I took the Journal, with the file folder, and touched nothing else. After closing the safe, I stirred things around to disguise my having tampered, and I climbed out of the cellar. I went to the barn, got out the car, and took an old swatch of hay to mess up the tracks. Then, without light, I drove away. In a few minutes I was back at Rafe's house.
Before I opened Charles' Journal I took off my clothes, found the washer, dropped in everything but my coat, which I put into a plastic garbage bag. I would have it cleaned in Gardiner when I went to see Rafe later next day. The coat was an old one — it must have belonged to Mrs. Hall. She would want it back, or I would have destroyed it. I cleaned my shoes — sneakers someone had lent me, I assumed, and took a shower.
By the time I got out, the clothes were ready for the dryer — they were my own clothss, the ones I had been wearing when Rafe found me in bed. I would have to buy a new wardrobe. I was exhausted when I had finished, and I wanted to be awake by the time Mrs. Hall showed up in the morning, so I put off beginning to read the Journal and hid it instead in a closet. I set the alarm for five A. M. and went to bed as I heard the clock strike one.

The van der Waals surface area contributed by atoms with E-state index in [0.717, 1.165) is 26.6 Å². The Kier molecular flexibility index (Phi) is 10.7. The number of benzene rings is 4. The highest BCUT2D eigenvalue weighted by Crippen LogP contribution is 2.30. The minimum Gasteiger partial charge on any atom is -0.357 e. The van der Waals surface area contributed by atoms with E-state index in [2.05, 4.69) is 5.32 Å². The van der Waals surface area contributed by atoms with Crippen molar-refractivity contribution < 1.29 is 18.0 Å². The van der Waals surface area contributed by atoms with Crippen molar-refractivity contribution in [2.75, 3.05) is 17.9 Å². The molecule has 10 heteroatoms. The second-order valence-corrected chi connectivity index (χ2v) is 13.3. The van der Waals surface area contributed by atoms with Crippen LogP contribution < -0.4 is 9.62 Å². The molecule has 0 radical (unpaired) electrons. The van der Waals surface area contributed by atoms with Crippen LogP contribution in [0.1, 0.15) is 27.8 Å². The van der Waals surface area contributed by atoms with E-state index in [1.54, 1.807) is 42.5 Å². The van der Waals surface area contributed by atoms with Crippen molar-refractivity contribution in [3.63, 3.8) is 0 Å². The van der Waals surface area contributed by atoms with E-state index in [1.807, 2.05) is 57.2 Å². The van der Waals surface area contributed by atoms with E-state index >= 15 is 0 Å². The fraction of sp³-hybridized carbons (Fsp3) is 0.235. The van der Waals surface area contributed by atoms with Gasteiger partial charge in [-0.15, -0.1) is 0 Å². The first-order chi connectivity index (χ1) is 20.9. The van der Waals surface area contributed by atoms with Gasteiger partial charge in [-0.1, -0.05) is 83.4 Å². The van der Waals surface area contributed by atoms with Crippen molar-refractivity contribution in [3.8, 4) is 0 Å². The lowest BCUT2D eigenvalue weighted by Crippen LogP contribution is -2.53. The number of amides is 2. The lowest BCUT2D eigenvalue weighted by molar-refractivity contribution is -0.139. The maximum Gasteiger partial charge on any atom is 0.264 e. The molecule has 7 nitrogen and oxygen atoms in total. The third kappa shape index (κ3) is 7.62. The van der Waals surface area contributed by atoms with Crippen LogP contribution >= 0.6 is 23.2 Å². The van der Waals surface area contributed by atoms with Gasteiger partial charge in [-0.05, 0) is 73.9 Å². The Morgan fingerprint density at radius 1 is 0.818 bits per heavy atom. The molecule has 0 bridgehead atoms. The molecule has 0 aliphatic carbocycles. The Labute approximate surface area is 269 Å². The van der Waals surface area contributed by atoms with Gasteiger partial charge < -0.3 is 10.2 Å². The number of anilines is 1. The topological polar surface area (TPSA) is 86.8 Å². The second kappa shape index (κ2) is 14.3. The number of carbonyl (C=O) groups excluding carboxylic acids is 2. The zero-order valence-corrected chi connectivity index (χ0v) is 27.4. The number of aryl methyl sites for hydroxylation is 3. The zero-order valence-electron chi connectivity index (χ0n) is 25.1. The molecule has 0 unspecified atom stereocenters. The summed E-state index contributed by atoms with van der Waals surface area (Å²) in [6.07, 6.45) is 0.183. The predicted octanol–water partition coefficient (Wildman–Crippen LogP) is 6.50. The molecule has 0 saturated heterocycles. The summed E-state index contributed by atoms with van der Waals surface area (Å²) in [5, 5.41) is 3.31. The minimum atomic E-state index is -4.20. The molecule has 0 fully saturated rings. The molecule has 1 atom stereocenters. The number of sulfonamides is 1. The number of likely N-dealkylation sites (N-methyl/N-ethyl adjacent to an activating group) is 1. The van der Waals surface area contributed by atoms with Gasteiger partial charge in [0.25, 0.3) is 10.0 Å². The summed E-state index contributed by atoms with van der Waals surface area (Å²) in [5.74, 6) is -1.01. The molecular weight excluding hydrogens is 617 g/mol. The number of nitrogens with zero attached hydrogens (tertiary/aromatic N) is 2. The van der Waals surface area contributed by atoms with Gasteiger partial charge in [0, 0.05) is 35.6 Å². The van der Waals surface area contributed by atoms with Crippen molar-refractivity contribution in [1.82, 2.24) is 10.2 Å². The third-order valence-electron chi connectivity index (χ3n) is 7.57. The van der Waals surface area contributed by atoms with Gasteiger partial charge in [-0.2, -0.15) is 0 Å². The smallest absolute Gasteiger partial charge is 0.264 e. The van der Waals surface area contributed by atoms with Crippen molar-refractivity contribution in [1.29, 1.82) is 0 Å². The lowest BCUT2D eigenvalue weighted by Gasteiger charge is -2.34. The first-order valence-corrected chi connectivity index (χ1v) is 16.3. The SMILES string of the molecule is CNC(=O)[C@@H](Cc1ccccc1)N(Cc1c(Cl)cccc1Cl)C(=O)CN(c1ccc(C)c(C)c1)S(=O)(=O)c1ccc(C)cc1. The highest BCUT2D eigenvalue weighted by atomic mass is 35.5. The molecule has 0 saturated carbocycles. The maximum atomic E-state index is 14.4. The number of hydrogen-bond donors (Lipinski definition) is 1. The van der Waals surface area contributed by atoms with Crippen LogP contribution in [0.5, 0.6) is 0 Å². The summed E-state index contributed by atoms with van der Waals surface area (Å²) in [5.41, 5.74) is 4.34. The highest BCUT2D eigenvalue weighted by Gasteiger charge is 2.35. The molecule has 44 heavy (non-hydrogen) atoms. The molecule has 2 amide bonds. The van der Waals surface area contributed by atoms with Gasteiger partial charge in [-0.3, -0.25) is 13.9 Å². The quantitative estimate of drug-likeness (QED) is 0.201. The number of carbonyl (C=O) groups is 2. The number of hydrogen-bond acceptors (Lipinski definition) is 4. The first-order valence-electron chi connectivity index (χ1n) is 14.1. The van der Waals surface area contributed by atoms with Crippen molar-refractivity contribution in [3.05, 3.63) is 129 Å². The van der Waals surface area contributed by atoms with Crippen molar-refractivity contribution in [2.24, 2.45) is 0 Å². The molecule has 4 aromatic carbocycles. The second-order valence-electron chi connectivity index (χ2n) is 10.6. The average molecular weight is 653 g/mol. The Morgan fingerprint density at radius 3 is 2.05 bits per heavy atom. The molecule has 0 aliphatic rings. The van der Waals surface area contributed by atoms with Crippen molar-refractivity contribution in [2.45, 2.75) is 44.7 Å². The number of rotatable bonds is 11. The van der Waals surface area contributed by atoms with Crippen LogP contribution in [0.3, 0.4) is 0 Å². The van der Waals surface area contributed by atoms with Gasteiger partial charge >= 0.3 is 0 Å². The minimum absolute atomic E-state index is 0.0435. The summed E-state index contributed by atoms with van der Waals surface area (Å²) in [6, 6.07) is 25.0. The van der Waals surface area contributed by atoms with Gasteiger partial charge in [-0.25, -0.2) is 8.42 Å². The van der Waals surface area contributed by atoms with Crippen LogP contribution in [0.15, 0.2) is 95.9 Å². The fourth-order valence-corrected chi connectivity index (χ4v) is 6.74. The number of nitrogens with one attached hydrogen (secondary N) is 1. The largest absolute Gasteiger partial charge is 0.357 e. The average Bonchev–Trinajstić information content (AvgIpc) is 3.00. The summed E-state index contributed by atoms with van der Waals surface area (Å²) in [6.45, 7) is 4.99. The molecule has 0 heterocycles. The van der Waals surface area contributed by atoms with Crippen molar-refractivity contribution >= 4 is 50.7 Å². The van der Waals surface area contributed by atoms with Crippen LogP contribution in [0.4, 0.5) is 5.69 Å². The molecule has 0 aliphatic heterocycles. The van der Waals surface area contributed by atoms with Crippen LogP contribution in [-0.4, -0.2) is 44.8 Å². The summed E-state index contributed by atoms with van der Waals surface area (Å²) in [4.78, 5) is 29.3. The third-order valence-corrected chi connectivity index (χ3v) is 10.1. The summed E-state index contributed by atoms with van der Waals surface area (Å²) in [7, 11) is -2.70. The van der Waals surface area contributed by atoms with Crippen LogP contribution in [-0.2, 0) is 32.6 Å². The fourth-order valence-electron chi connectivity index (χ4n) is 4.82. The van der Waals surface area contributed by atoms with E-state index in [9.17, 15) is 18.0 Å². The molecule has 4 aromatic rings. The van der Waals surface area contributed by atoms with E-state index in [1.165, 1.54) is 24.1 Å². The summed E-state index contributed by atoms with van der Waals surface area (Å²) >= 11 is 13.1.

The next morning — Monday — I got up, ironed the dry clothes, and dressed before dawn. I made the bed, washed the dishes of the supper Mrs. Hall had made me the night before, and fixed some breakfast. When Mrs, Hall arrived around seven, I was sitting in the living room reading a magazine. It was barely thirty-one hours since the fire.
"Well!" Mrs. Hall said when she came in. "You look peaked, and no wonder, but otherwise one would hardly know...," She broke off her sentence, and a look of pity crossed her face. "Oh, I'm sorry, Miiss Cara. Forgive me."
"It's all right, Mrs. Hall," I said. "I feel well. Please sit down," She came to sit beside me and took my hand, I conquered a reflex to pull away, "Will you have some coffee?" She seemed mildly astonished as I reached over end poured her a cup from the pot.